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Thread: get or be?

  1. #1
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    get or be?

    Hello guys,

    Just wanna ask about these two sentences:

    1. Please escalate the problem if the issue will not get resolved.
    2. Please escalate the problem if the issue will not be resolved.

    Are these sentences correct? If so, what is their difference? If not, please point out to me the correct one.

    Thanks.

  2. #2
    Mister Micawber's Avatar
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    Re: get or be?

    .
    Well first, neither sentence makes sense to me.

    However, get is a verb of action, and often = become; be is a verb of condition or state. These distinctions apply here.
    .

  3. #3
    riverkid is offline Banned
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    Re: get or be?

    Quote Originally Posted by hlbert03 View Post
    Hello guys,

    Just wanna ask about these two sentences:

    1. Please escalate the problem if the issue will not get resolved.
    2. Please escalate the problem if the issue will not be resolved.

    We normally don't collocate 'if' and 'will' like this. These,

    1. Please escalate the problem if the issue does not get resolved.
    2. Please escalate the problem if the issue is not resolved.

    sound more natural, though 'escalate the problem' doesn't sound much like native English.



    Are these sentences correct? If so, what is their difference? If not, please point out to me the correct one.

    Thanks.
    xxx

  4. #4
    Philly is offline Senior Member
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    Re: get or be?

    Quote Originally Posted by riverkid View Post
    though 'escalate the problem' doesn't sound much like native English.
    I beg to differ, Riverkid.
    Saying 'escalate the problem/issue' is quite typical in a business context.
    .

  5. #5
    Jaguar is offline Junior Member
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    Re: get or be?

    Smells like business lingo........



    'doesn't get resolved' sounds alright to me without getting to............technical.



    I don't like how 'will not' sounds. That's just the way it is.



    Jag

  6. #6
    Philly is offline Senior Member
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    Re: get or be?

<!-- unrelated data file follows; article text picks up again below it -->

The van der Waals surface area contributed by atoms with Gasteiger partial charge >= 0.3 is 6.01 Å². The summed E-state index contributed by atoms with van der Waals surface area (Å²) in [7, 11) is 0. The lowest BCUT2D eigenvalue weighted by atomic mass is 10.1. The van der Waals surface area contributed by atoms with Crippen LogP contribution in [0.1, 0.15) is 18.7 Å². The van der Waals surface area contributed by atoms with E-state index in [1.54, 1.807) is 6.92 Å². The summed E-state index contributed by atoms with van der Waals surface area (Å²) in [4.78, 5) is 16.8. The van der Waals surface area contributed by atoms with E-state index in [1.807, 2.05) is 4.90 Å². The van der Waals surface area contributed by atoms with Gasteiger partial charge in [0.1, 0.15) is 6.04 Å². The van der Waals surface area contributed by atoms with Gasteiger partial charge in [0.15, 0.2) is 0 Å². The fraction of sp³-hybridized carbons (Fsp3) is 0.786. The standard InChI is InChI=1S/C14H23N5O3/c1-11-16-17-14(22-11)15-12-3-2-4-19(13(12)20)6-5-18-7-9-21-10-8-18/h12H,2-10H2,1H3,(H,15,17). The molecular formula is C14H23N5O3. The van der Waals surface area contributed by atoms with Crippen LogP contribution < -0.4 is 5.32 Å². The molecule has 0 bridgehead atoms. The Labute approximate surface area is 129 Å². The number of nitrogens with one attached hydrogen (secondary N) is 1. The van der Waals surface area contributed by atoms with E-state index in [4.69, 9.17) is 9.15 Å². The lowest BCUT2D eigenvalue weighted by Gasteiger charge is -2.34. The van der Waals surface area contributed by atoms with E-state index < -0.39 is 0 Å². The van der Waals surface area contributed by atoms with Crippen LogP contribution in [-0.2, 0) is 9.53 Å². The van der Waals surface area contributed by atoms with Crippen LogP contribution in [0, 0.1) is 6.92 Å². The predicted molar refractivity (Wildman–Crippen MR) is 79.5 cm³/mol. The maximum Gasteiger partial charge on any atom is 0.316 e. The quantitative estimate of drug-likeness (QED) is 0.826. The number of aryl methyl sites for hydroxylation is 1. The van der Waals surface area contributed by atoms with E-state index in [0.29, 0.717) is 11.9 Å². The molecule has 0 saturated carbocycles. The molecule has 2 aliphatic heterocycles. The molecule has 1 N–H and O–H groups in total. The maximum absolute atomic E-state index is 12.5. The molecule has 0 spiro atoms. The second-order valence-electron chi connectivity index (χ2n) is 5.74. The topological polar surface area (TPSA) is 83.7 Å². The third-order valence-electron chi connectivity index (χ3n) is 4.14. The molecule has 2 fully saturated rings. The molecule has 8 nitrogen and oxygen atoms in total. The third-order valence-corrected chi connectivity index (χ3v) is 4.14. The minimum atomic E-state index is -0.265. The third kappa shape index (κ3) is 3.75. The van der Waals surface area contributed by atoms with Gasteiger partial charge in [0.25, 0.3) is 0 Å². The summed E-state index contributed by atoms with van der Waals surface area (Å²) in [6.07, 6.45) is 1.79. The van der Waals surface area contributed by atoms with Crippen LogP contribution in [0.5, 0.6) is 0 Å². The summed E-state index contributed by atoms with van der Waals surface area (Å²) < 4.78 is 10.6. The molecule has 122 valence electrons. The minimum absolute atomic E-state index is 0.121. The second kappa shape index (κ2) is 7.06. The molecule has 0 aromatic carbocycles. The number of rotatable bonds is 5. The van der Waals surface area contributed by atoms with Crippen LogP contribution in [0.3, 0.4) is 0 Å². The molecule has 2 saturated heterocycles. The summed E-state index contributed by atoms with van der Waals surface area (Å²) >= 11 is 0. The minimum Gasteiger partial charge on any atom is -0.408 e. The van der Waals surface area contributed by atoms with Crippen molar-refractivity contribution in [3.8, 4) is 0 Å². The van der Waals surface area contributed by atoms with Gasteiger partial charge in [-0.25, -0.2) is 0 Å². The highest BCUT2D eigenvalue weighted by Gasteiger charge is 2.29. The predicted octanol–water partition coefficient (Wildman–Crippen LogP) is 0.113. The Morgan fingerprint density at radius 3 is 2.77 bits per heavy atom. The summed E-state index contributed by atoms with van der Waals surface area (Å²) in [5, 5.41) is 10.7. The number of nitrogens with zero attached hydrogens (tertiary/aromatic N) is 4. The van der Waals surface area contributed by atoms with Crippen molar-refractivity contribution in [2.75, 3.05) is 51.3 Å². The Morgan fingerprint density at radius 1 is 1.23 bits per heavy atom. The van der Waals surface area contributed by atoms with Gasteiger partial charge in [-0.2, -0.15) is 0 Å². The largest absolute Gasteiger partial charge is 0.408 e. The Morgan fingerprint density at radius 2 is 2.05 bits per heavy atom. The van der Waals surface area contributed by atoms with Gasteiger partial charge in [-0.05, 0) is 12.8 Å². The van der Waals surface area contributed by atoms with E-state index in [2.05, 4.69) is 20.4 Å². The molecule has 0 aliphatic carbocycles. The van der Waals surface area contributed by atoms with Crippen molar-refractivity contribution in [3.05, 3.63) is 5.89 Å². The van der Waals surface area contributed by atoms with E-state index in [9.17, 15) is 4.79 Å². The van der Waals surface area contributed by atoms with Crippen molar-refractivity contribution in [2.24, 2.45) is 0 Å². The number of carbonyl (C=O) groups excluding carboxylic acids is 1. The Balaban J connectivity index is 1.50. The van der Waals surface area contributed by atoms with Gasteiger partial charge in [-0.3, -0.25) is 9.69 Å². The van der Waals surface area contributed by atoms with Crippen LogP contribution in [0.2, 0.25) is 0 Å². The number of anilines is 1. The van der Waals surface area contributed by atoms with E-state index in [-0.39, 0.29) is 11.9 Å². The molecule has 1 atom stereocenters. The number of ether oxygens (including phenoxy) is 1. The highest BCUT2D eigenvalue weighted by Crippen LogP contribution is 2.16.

Hi Jaguar

    I agree 100% with you and Riverkid about removing will from the sentence.

    My disagreement was only with Riverkid's comment about 'escalate the problem'. Saying "escalate a problem" does have a certain logic to it. The problem is in fact "intensified" or "made more serious" (escalated) in the sense that it is sent up the corporate ladder to a more important person (e.g., the boss) if a solution can't be found using the standard process. The higher the problem has to go before being resolved, the more serious it becomes.
    .

  7. #7
    riverkid is offline Banned
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    Re: get or be?

    I stand corrected. That particular business collocation has been, up to now, off my radar. Thanks, Philly.

  8. #8
    Mister Micawber's Avatar
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    Re: get or be?

    .
    'escalate the problem'....-- The problem is in fact "intensified" or "made more serious" (escalated) in the sense that it is sent up the corporate ladder to a more important person (e.g., the boss) if a solution can't be found using the standard process.
    Can you give us an online reference (e.g. a biz glossary) that offers this as a definition of escalate, Philly?
    .

  9. #9
    Philly is offline Senior Member
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    Re: get or be?

    Hi MM
    .
    Here's one online reference:
    http://www-03.ibm.com/ibm/history/re...lossary_e.html

    I worked in business for 12 years before "turning into" a teacher and to me this usage of escalate is as "run-of-the-mill" in companies as using the word issue instead of problem. I'd say I've been hearing and reading this usage (in various companies --- not just one) for a good 20 years and that over the years the usage itself has also been escalating.
    .

  10. #10
    Mister Micawber's Avatar
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    Re: get or be?

    .
    VERY nice glossary indeed, Philly! I have it firmly bookmarked. Just the first of the As that caught my fancy:


    administrivia n. Any kind of bureaucratic red tape or paperwork, IBM or not, that hinders the accomplishment of one's objectives or goals. Often, anything with a routing or buck slip (see) attached.
    .

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